German media fury at jibes of Anglo bankers

Fears of anti-Irish backlash on any bank deal

Well-placed German government sources said Chancellor Angela Merkel was more than capable of distinguishing between the five-year-old remarks of Irish bankers and the views of the Irish Government. Photograph: Reuters

Well-placed German government sources said Chancellor Angela Merkel was more than capable of distinguishing between the five-year-old remarks of Irish bankers and the views of the Irish Government. Photograph: Reuters

 

On Tuesday morning Dan Mulhall, the Irish Ambassador to Germany, gave an upbeat assessment of Ireland’s economic recovery and its EU presidency on Germany’s equivalent of RTÉ Radio 1. Just 24 hours later, he had a far less pleasant task: sending an eye-watering press review to Dublin. After five largely successful years of staying under the radar of Germany’s powerful and feared Bild tabloid, the Anglo tapes had catapulted Ireland right on to page one.

“Broke Irish bankers mocked German customers” read the headline over an article saying Anglo executive bankers “made fun of the naivete of German savers”, described them as “Scheissdeutsche” and “intoned the first verse of Deutschland, Deutschland Über Alles”.

For years the tabloid, read by eight million Germans daily, has berated “broke” Greeks, castigated “crooked” Cypriots and other bailout candidates. Ireland, if mentioned at all, usually got neutral to positive coverage.

Yesterday marked the end of this kid-glove treatment, and not just there.


‘Laughing into the abyss’
The Frankfurter Allgemeine daily set aside its usual conservative restraint to propose putting everyone associated with the Anglo meltdown into a large sack, then “beating them with a club until the screams of pain are unbearable”. It devoted two additional news articles to Anglo, headlined “Broke Irish bankers conned the state” and “Laughing into the abyss”.

Germany’s Handelsblatt business daily headlined its report: “Billions ‘pulled out of arse’ ” and added: “It remains to be seen if the top floor of Anglo consciously misled the Irish leaders or worked with them secretly to keep the booming property market alive.”

As the morning wore on, some lone voices in Chancellor Angela Merkel’s ruling Christian Democrats (CDU) came out to attack the ex-Anglo manager’s remarks on Germany as “unacceptable”. But senior figures, in the parliamentary party and in the chancellery, decided not to aggravate matters with loose talk. “Bild likes to play up the anti-German angle if it can: we saw that in its coverage of Greece, ” said one senior CDU official, “so it really isn’t worthwhile pouring oil on the flames by saying anything further.”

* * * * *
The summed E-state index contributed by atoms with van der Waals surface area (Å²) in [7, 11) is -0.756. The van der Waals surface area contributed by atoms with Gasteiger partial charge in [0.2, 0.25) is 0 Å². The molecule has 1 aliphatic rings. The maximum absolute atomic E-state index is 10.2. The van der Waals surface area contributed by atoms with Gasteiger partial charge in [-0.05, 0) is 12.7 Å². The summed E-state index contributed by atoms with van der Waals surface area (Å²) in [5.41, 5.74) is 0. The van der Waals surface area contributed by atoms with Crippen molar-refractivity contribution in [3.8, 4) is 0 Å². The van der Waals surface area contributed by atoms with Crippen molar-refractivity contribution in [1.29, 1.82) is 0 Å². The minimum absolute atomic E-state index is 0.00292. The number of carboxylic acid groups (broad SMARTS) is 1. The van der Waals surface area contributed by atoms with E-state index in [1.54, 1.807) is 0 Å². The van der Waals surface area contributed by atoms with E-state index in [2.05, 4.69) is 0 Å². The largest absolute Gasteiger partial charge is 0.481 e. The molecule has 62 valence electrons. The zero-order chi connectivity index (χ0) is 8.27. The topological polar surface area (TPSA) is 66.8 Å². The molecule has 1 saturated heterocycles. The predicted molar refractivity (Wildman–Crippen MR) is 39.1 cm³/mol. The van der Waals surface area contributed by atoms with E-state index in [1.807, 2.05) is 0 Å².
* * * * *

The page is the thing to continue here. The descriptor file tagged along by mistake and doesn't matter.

Awful irony
Well-placed German government sources said Dr Merkel was more than capable of distinguishing between the five-year-old remarks of Irish bankers and the views of the Irish Government. But for Taoiseach Enda Kenny there is an awful irony to the timing of the Anglo leaks. For a year he has pressed EU leaders, chiefly Dr Merkel, to deliver on promises from last June’s summit to allow recapitalisation of banks, including in Ireland. Failure to deliver on such promises soon would, he said in Vienna last week, undermine the credibility of European leaders’ promises. But now, with the German media primed for an anti-Irish backlash on any bank deal, Mr Kenny may be relieved that Dr Merkel’s advisers yesterday dismissed the idea of either Ireland or its bank recapitalisation hopes being discussed today in Brussels. “One can have different opinions to the [Anglo] bank remarks . . . but there is no need for any decisions on Ireland at present,” said a senior German official on EU affairs.

Since last June’s summit German officials have been at pains to point out that slow progress on bank recapitalisations was nothing personal against Ireland.

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